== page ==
Living on Kingsley, which was primarily aspiring actors from all over the country, drug dealers, hookers, and a huge Armenian family community, again caused us to feel like outsiders, especially since we were living on the Eastside and going to school and making friends on the Westside. Many days, I would skip my honors and AP classes, and just go surfing by myself at Malibu Surfrider. It’s as crowded as ever, but I still love mornings at Malibu Surfrider Beach.
My mom bravely chose to go back to school and attended Santa Monica College, graduated from UCLA, and then studied for the State BAR after having barely stayed in Southwestern. I am so proud of my mom for raising us alone, finishing school in her 30s, and becoming a lawyer. By the late ’90s, my mom chose not to practice as an attorney, and instead got into computers. We were late to computers and never experienced AOL like my friends, but we were early to eBay, computer games, and programming. We went to Society of Saint Vincent de Paul’s thrift store in Downtown LA or other thrift stores in the Valley, and found collectibles to sell. We were professional thrifters before it was cool, and everyone knew us at the stores.
We did this sometimes daily, sometimes missing school. I then started doing graphic design, because Pali High had a very early programming, film editing and graphic design program. I used Flash and Dreamweaver to make websites, long before Adobe acquired them. I started making $20 an hour doing graphic design, and one of my regular clients was Bel-Air Camera in Westwood Village. It was my first time tasting money.
In 2000, my brother Miles and I represented the United States in the first “electronic olympics” in Seoul, South Korea. One day as we were driving to school and listening to KROQ, the announcer said there was a gaming competition at Universal Studios. My mom asked if we wanted to play “hooky” and go. My brother won 1st place and $6,000, and I won 2nd place and $3,000, plus we got to leave the country for a few weeks.
Everything then suddenly changed. On one of our extra long bus rides on the MTA back to Los Feliz from the Palisades, I could see my mom waiting in my grandfather’s Cougar Mercury, with stuff packed in the back and our Chow-Chow panting in the back seat. She was sitting in the car, on Hollywood Blvd. She looked sad but had a smile. She was embarrassed and heartbroken, and was trying to hide it. We had been evicted.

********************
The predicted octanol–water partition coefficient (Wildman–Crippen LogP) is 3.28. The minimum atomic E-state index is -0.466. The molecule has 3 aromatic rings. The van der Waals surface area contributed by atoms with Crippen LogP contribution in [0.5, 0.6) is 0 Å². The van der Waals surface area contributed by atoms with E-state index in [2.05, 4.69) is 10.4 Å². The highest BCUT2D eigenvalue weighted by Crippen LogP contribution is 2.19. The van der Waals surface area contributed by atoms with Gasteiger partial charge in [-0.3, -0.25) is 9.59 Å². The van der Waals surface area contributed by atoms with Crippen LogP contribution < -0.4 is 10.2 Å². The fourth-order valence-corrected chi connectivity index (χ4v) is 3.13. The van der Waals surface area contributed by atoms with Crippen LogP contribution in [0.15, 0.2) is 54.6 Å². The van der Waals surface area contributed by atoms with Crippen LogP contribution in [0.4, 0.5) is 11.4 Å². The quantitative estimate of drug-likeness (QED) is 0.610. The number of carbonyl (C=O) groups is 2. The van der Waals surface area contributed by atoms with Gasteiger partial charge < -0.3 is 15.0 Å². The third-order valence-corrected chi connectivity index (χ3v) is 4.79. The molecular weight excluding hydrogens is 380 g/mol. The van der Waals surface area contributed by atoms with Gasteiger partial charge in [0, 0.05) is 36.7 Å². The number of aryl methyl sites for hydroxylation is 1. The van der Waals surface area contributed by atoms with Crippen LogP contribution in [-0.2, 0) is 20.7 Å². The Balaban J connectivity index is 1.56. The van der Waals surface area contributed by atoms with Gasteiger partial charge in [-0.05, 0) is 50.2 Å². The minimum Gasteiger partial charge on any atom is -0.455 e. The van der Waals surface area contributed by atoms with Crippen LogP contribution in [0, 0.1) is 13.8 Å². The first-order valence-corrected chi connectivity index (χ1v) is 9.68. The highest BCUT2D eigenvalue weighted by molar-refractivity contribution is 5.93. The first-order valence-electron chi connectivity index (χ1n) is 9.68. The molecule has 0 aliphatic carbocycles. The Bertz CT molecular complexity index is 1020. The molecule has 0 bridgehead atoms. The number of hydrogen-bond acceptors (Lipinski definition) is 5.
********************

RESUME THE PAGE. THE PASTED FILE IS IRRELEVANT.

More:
I was going to school at Otis College of Art and Design in Westchester, CA. I lived at the school, on the beach, and in my grandfather’s Cougar. I became estranged from my mom, disconnected from my brother, and jumped into the art world for one solid year, starving, studying art on scholarship, and arguing with my instructors about the meaning of art. I became burned out and disillusioned.
Somehow I stumbled into journalism. Here I met one of my best and oldest friends Oliver. I was doing political cartoons, and he had the lofty title of News Editor of the Santa Monica Corsair. We immediately clicked and pursued journalism seriously, along with drinking and racing cars at night. When the excitement cooled down, we hung out listening to either the Pharcyde and/or Thelonious Monk and discussing politics. His father is a Jewish-Hungarian rocket scientist who escaped from communism and set-up shop in LA.
While at Santa Monica college, I changed my course of study from art to politics and writing. Eventually, I became the News Editor, just like Oliver, and then the Editor-in-Chief under the guidance of Ms. B (Barbara Baird from the LA Times). Because of her, I received a full scholarship for a summer program in Norway for journalism.
By 2001, I was purchasing real estate–small multi-family properties in Echo Park, Los Angeles, starting with a four-unit located at 1157 Bellevue Avenue. This was the beginning of my 20-year personal and professional run in real estate, personally investing in apartments as a multi-family developer and selling real estate as a Realtor for many residential and commercial clients.
I now live in sunny Calabasas, California. I have a phenomenal partner named Kayla, an awesome ex-wife named Amanda, three incredible children, (one daughter and two sons), and I plan on having more children. I already have a fourth on the way!
I raise my children with both Jewish practices and Christian values. I’m a member of Or Ami in Calabasas and Godspeak Calvary Chapel in Thousand Oaks.
I still enjoy surfing at Malibu Surfrider Beach, studying Brazilian Jiu-Jitsu at Jean-Jacques Machado‘s studio, and reading about consciousness and artificial intelligence for my small podcast show called, simply, The David Bramante Show. I love both real estate and technology, and I’ve run businesses in both.